• The factors at play. What is the broader organizational/strategic context in which this decision is taking place? You and your team members will usually have a strong intuitive sense of what’s relevant here, so it’s fine to rely on your gut for this one as a first pass. What are the biggest opportunities and concerns associated with this dilemma? What most excites and/or worries you?
  • What you could do. What are the options on the table? What options should be discussed but aren’t part of the conversation yet? What are the pros and cons associated with each?
  • Optimization strategies. Are we making this decision at the right time? Generally speaking, more strategic/consequential decisions should precede more tactical choices. Other decisions would be better considered after some set of events has unfolded or more information will be available. Finally, sometimes it makes sense to “bundle” decisions together so that the strategy can be naturally aligned.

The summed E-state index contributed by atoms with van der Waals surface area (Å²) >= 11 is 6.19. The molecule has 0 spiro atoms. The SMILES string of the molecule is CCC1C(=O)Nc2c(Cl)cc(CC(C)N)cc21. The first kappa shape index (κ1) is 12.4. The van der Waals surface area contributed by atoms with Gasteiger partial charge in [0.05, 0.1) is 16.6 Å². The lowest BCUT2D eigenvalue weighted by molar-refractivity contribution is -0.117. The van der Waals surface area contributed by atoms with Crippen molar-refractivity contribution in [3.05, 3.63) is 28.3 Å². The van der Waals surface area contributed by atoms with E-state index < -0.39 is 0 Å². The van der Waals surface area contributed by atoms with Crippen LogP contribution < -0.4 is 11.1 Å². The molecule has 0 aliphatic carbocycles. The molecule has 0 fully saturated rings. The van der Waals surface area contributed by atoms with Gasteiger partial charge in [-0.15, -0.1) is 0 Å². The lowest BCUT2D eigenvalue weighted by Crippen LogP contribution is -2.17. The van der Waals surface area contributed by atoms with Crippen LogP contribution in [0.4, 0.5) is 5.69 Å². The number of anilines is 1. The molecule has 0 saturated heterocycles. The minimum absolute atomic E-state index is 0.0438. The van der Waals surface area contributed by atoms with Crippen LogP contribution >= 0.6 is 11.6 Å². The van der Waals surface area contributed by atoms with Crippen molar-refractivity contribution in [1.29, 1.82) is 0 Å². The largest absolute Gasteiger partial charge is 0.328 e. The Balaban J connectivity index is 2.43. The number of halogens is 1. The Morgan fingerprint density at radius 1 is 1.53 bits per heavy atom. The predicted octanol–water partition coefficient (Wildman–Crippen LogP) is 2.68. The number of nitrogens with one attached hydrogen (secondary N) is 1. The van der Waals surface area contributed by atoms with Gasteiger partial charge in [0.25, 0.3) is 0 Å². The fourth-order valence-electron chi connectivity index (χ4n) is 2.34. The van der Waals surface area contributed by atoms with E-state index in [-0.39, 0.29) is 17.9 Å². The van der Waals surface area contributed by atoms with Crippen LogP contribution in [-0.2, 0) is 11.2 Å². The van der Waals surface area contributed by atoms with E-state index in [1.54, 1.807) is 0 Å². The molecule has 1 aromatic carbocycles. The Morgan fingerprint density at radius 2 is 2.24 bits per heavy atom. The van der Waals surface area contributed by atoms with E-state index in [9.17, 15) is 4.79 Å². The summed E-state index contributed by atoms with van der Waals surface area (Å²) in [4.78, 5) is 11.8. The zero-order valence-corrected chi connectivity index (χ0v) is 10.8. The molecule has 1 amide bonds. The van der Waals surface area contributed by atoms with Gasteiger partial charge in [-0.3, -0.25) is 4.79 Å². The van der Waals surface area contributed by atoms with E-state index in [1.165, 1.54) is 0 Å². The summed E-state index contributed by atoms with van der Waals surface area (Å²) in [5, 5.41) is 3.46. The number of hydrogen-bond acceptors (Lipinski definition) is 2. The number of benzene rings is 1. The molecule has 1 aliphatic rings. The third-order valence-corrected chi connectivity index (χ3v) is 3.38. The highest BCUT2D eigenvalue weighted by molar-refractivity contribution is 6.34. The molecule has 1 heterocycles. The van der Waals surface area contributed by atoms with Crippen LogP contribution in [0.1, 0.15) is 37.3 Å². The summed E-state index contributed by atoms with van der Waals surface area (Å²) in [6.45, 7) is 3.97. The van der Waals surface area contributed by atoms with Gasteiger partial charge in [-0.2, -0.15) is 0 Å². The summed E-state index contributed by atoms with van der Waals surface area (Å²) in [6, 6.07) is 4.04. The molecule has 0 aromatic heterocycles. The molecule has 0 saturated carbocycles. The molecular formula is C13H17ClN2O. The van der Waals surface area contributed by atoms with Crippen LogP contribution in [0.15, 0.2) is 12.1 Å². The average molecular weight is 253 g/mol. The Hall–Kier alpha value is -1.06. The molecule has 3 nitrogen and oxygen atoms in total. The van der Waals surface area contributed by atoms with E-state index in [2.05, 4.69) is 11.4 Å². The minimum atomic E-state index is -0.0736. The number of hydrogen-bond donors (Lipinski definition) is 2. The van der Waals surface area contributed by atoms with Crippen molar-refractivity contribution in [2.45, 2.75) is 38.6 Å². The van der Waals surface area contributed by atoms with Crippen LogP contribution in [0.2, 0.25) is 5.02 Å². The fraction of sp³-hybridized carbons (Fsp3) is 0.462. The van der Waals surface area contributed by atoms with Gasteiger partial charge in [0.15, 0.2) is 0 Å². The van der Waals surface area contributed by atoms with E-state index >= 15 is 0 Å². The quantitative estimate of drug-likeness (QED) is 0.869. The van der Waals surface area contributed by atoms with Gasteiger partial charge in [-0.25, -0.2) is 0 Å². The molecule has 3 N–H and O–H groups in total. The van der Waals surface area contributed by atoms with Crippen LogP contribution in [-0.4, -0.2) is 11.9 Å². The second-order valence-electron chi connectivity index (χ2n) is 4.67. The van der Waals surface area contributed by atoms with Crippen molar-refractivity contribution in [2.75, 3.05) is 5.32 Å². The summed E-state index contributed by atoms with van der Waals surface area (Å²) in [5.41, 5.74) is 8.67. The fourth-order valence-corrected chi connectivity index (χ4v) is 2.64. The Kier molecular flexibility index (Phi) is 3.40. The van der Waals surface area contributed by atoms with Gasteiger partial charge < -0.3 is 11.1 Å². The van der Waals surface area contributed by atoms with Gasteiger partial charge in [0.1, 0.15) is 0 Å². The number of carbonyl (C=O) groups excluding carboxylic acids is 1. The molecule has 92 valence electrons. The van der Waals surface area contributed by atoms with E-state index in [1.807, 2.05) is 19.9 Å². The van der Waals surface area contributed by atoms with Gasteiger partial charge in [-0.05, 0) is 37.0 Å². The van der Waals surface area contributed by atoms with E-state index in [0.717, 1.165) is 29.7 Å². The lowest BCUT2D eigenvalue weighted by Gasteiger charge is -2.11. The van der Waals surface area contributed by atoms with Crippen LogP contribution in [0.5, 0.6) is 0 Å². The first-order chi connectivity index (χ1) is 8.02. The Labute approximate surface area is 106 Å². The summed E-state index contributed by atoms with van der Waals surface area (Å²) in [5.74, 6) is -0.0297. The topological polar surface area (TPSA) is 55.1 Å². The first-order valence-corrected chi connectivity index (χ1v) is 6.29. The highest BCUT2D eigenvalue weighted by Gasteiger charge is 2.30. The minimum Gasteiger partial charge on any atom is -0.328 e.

• Stakes. You will have already begun to assess the stakes of a decision at the inventory stage, but it’s helpful to keep them in mind as you determine how much total time and budget you’re willing to spend before committing to a direction. A thoughtful assessment of stakes will take into account who and what could be affected by the outcome(s) of the decision, by how much, and for how long. It would also consider the reversibility of the decision; once you’ve made it, how hard is it to go back on it?